Arnel Calvario - Doctor of Occupational Therapy, Founder of Kaba Modern, President of Culture Shock International and member of Kinjaz
Arnel Calvario is a Doctor of Occupational Therapy, Founder of Kaba Modern, President of Culture Shock International and member of Kinjaz.
A Los Angeles native who grew up when hip hop, bboys, popping, and locking were just beginning, Arnel took his interest and his passion for all of that, for dance and created a life dedicated to uplifting his community. From his early days of dancing with his cousins, to his time at UCI dancing in Kababayan, to Kaba Modern and Culture Shock and Kinjaz, to becoming a Doctor in Occupational Therapy, Arnel has pursued each with love. His lifelong passion in dance brought about a movement, his desire to work with and help others brought him a career in Occupational Therapy, and he was able to mix the two together and create a life full of community, good work, and heart.
Hip Hop, Dance, and Coming of Age
Arnel grew up in Harbor City, CA around family, hip hop music, bboys, poppers and lockers. He would attend jams at the park and talent shows, supporting his cousins in their popping group. He was younger and awkward but a fan of dancing, so he'd practice in his room. During his youth he also performed traditional Filipino dances with his cousins because one of his Titas was part of Kayamanan Ng Lahi. They learned about their heritage, choreography and team work.
During high school Arnel got more involved with dance. “In the 80s there was more new movement of dance and I put together a group in high school, we started entering talent competitions and stuff. That gave me an idea on how to create a group, have a goal and work towards it.”
Then came college at the University of California, Irvine where he joined the Filipino club Kababayan right away. As the oldest of 4, this was the first time he had Kuyas and Ates. They knew his experience in Filipino cultural dancing, so he started there for Pilipino Culture Night. But an idea began to take shape.
“Filipino Americans weren't on tv, but they were at the battles. We brought the flavor and we were dominant in the underground party dance scene. In December 1991, I went to the Kababayan president, and said we should have a more modern section that represents our contributions to hip hop dance, and he said “make fliers, have auditions” as a joke, but I took him seriously. And it turned it into a beginning! I created a group to be part of PCN and they named us the “Kababayan Modern Dance Suite.” Since that seemed too long for most, Kababayan members started calling us “Kaba Modern” referring to us as the more modern aspect of the Filipino culture night vs. the more traditional Filipino dance suites.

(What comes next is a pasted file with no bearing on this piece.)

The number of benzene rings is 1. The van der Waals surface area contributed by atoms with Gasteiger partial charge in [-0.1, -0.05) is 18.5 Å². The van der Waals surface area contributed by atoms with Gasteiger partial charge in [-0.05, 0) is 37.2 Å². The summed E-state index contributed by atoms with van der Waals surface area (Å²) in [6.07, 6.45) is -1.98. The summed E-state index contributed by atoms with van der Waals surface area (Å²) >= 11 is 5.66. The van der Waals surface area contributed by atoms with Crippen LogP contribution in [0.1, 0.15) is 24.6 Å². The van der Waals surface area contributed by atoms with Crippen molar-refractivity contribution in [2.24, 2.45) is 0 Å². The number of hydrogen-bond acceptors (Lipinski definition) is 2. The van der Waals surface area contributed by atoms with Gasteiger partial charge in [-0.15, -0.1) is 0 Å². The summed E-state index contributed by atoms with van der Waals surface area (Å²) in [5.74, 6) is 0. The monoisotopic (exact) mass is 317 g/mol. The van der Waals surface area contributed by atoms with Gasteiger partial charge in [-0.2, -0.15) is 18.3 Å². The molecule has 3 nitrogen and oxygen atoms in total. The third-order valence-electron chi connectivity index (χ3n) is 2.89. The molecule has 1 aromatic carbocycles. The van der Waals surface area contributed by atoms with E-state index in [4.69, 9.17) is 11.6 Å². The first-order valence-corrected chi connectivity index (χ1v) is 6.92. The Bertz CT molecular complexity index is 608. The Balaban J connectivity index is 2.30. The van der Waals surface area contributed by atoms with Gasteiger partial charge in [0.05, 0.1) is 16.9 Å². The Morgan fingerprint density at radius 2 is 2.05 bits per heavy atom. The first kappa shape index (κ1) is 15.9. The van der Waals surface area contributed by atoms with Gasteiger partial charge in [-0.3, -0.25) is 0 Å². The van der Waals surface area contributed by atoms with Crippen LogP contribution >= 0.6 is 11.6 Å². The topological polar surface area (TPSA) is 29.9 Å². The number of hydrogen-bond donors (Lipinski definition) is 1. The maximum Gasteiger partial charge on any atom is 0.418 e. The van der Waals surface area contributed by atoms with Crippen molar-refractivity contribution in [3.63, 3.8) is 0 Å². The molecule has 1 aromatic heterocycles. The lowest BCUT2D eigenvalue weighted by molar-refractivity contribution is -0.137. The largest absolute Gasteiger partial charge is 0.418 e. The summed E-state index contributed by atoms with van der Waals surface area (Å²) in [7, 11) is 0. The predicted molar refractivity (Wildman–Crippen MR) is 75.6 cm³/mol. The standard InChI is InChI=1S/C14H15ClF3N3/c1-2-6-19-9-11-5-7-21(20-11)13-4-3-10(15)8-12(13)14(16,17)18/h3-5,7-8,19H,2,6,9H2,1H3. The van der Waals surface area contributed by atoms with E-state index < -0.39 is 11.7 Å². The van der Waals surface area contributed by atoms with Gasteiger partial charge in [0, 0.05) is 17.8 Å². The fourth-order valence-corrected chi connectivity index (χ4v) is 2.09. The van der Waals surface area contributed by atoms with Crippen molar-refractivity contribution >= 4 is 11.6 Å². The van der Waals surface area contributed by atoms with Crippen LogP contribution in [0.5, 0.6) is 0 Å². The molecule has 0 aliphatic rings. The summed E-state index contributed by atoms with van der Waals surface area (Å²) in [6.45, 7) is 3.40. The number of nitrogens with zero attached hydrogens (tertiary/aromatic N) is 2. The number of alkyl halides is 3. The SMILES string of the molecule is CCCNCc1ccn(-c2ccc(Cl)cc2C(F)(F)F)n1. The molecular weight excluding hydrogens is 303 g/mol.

We formed as a dance family - not a battle crew or a formal dance company. We were practicing in parking structures and outdoors next to buildings on campus at the time. It was grassroots and fun. When we performed at PCN in 1992, it was so awesome. It took people by surprise. They loved it. And then it grew to other Filipino college/university clubs.”
From that one idea, a movement began to form. A collegiate dance scene took shape, with performances at PCN and Friendship Games. Club and car show promoters began incorporating small competitions and performances into their events to push promotions, but it wasn’t produced in a way that would be conducive to these growing dance familes, so Arnel and his roommate Joseph Lising began talking about how competitions/events should have good judges, good lighting, and then Vibe dance competition came about. Dance groups and other dance events began popping up more and more at different schools and in different communities thereafter.
“As so many more competitions began to pop up, a lot of the community leaders did a call to action to really evolve the community to also cultivate community exhibition groups and produce dance showcases to ensure that we weren't cultivating only a competitive spirit, but one also of story telling, expression, education, and community building.”
Education and Finding OT
During Arnel’s time at UCI he studied to become a physician. He went on a medical mission to the Philippines with PUSO UCI, where he did procedures and surgeries, but his heart was in the recovery room. “I liked the interaction with patients. I wanted to be a physical therapist. Then I got a job as an occupational therapy/physical therapy aide at Children’s Hospital Los Angeles rehab unit were I discovered Occupational Therapy. This field is based on a bio-psychosocial model which incorporates all the subjects I love together (biology, psychology & sociology), I found my career path by taking 2 years off after graduating UCI to explore and find the right fit for me.”
Arnel then attended the University of Southern California’s OT school, where he aced the program and loved the field. He got his Masters in OT, was offered a grant to do his doctorate, and was part of the first graduating class of the OT clinical Doctorate program at USC in 2002.
“My parents have always been supportive of dance in my life, but they still wanted me to be a doctor, so I became one on my own terms, in a field that I love. I’m a big believer in the idea that no person is meant to be just one thing. We are a combination of many extraordinary parts and it is the brilliant combinations of these parts that make us each who we are. It is my belief that we live the healthiest & happiest life when we embrace all of who we are and take the time necessary to find careers that support & cultivate that.”
Culture Shock, ABDC, The Debut, Kinjaz, The Philippines